everyone seems very concerned about the hypocrisies of the media and fake news while the truth seems like a needle in a haystack; quietly laying ready to prick you.

the refrain repeats; to right the wrongs of the past, which were supposed to right the wrongs of the past, which were to right the wrongs of the past etc.

i am probably on a bit of an anti-anti trip to discover the reason why moral conformity has not extended into full force with prominent artworks being removed for their depictions of socially sensitive material and the inevitable insult of history it showers upon the frail public. the rijksmuseum re-titled many of their works a few years ago for exactly this reason, but the artworks still remain, and as my mother would say; a spade by any other name is still a spade.

in this i agree with cocteau who favoured mythology over history since history seems to be based on facts that are later turned to lies, whereas mythology is apparently all lies which eventually turn out to be true.

censorship has had a prime time lately and true to it’s founding dictum of ‘what you can’t see, won’t hurt you’ we have been suffering some serious editing fatigue. censorship may sound like a trending topic from the sixties but will probably only really fade when power and control becomes unfashionable. meanwhile… ‘you may not like it, but it’s for your own good’.

there were a few events which started off this journey. the first stop, was ironically the bus stop; and an ad campaign for iced coffee derivatives.

fortunately, although for the wrong reasons, the social responsibility police pulled the one above during the summer due to the the fact that it might lead people on to dangerous conduct, i.e. jump from bridges, the one below however schizophrenically remained, probably since they thought it wouldn’t entice people to venture onto a skating ramp (which incidentally is located just a block away from the ad) with a shopping trolley or perhaps such conduct is not deemed dangerous enough.

ps. luckily i’m not a parent that easily takes offence either.

my grandmother had a farm in africa… and on this farm she had a lamb… whose fleece was white as snow… anyway, she would cook this lamb on her old aga coal stove. for hours afterwards the stove would still remain hot and even though you couldn’t see it, you knew not to touch it.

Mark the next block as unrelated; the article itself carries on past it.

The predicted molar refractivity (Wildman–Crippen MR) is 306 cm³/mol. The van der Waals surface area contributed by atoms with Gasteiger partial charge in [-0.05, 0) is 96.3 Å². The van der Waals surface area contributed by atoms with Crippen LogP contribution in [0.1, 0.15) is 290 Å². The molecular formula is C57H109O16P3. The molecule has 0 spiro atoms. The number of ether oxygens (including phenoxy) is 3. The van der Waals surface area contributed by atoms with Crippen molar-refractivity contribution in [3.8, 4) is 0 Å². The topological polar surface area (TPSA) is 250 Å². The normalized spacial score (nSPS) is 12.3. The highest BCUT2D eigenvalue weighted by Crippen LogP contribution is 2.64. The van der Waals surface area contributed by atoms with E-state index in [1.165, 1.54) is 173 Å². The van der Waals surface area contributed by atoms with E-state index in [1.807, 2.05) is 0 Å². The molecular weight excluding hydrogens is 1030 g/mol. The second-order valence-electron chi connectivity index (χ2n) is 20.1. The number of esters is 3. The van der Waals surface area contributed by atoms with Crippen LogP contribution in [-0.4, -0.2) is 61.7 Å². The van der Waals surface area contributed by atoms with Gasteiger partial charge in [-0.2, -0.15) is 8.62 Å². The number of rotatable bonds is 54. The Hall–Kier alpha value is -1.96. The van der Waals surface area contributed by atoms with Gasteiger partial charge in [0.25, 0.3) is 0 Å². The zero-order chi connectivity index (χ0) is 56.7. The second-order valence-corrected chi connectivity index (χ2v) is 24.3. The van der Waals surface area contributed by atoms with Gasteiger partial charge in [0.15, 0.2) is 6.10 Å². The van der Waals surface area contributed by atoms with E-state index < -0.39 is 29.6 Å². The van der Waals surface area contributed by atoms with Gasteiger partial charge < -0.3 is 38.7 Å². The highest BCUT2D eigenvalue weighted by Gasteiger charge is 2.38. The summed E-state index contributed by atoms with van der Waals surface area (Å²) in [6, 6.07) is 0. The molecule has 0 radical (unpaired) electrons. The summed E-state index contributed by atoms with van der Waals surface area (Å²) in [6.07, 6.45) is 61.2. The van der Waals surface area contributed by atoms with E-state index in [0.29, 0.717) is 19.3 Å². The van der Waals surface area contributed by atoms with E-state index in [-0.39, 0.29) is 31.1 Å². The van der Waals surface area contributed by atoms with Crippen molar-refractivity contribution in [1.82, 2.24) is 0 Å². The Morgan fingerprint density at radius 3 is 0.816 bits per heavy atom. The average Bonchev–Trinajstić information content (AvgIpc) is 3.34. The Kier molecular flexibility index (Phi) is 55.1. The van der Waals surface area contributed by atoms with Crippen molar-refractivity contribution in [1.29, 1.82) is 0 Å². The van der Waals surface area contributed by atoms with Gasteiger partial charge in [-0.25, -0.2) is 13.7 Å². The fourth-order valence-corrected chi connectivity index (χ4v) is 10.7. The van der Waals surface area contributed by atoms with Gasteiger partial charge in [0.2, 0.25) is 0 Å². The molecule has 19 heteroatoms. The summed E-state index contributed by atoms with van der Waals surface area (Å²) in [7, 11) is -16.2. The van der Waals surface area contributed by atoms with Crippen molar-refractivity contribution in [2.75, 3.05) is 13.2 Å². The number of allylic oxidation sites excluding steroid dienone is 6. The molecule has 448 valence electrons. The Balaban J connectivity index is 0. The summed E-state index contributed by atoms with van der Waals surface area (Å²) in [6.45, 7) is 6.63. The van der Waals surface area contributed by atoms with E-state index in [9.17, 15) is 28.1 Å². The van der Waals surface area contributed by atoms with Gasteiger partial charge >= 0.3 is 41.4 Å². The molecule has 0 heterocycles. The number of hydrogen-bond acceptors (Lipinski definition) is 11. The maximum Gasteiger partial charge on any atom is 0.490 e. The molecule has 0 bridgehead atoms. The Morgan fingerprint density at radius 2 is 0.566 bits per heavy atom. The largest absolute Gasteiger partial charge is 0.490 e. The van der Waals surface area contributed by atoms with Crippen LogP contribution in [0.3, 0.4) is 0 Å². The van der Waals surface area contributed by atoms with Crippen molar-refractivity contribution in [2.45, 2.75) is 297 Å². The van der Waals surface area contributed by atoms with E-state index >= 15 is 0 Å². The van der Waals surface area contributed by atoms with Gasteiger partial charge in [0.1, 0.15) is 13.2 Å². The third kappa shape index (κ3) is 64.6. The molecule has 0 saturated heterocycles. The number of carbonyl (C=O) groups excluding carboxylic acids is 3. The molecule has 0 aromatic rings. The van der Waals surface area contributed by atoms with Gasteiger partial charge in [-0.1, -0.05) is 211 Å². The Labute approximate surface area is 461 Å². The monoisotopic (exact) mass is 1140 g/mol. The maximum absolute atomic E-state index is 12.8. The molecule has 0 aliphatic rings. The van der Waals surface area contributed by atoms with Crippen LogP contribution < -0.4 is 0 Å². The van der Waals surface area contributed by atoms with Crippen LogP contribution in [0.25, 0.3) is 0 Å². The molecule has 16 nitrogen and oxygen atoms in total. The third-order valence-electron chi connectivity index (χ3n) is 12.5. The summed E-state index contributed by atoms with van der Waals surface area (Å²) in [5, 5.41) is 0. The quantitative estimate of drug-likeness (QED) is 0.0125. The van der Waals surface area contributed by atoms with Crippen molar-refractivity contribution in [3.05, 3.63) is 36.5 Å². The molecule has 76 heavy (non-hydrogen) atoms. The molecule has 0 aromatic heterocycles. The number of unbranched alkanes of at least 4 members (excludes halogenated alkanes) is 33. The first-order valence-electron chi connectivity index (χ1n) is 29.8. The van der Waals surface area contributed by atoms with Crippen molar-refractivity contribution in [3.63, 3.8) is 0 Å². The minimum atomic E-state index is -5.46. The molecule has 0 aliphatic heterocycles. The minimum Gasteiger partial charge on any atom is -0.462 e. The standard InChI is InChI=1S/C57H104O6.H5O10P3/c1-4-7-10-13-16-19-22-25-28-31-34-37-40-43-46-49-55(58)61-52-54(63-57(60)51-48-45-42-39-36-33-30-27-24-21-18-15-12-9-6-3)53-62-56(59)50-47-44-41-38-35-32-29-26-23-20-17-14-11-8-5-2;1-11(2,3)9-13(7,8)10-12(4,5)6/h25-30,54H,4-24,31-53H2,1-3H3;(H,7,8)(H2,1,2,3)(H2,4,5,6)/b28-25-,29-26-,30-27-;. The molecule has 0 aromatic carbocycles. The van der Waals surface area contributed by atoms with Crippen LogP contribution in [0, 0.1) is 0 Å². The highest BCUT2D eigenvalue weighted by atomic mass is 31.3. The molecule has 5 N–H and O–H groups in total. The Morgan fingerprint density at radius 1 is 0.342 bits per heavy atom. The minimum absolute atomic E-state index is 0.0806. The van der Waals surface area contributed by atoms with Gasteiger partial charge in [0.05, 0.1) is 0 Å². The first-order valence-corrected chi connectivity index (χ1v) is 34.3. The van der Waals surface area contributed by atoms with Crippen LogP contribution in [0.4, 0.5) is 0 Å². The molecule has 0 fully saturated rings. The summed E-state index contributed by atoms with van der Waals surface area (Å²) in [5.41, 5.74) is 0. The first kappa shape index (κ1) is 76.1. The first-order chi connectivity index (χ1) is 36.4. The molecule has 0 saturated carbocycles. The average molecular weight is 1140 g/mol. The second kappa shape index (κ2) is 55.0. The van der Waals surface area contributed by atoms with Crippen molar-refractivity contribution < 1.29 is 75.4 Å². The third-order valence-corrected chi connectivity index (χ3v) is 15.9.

re-reading golding’s lord of the flies with hilaire belloc’s cautionary tales.

the second worrying treatment was to prohibit ads for unhealthy foods in the metro stations, most of which are high sugar content products. next up; a movement to remove all soda’s with sugar content from vending machines in schools and only allow those with artificial sweeteners (which here is appropriately called ‘leugensuiker’ translated to fake sugar or more directly, lying sugar).

this is driven by a need for public health (or ‘volksgezondheid’ to use a more loaded historical term), aimed specifically at the youth and whilst these efforts are clearly honourable, i’m personally more in favour of a tell-it-like-it-is than the hide-the-banana approach.

the dilemma lies in promoting population health while still acknowledging individual’s rights to decide,
and although i agree that children should be protected, they should not be sheltered, instead they should be exposed and made aware.

true story: the grandmother of a friend suffers from dementia at an age of 90+. they removed the persian rugs in her house because she kept tripping over them but after her distress and repeated threats to call the police because she believes them stolen, the brother decided to put them back, he argued, ‘it’s better to try and keep her happy than to try and keep her alive’.

i came across an interesting article from 1906 in a dutch medical journal regarding the sugar/saccharine debate, which seems to indicate the initial reasoning behind allowing its manufacture as economic; the concerns about it’s effects were apparently filed in favour of the fiscus.

the one is an illusion of fascism, the other of an utopia; both very similar in my opinion.

i notice the general shock and horror with which some ‘liberatistas’ speak about conditions in authoritarian countries with draconian laws while the logic in programs by ‘progressive’ governments reflect a similar propagandistic edge. for accepting all this anticipated good we may eventually have to sacrifice some of our freedoms or, we could simply go jump off a bridge.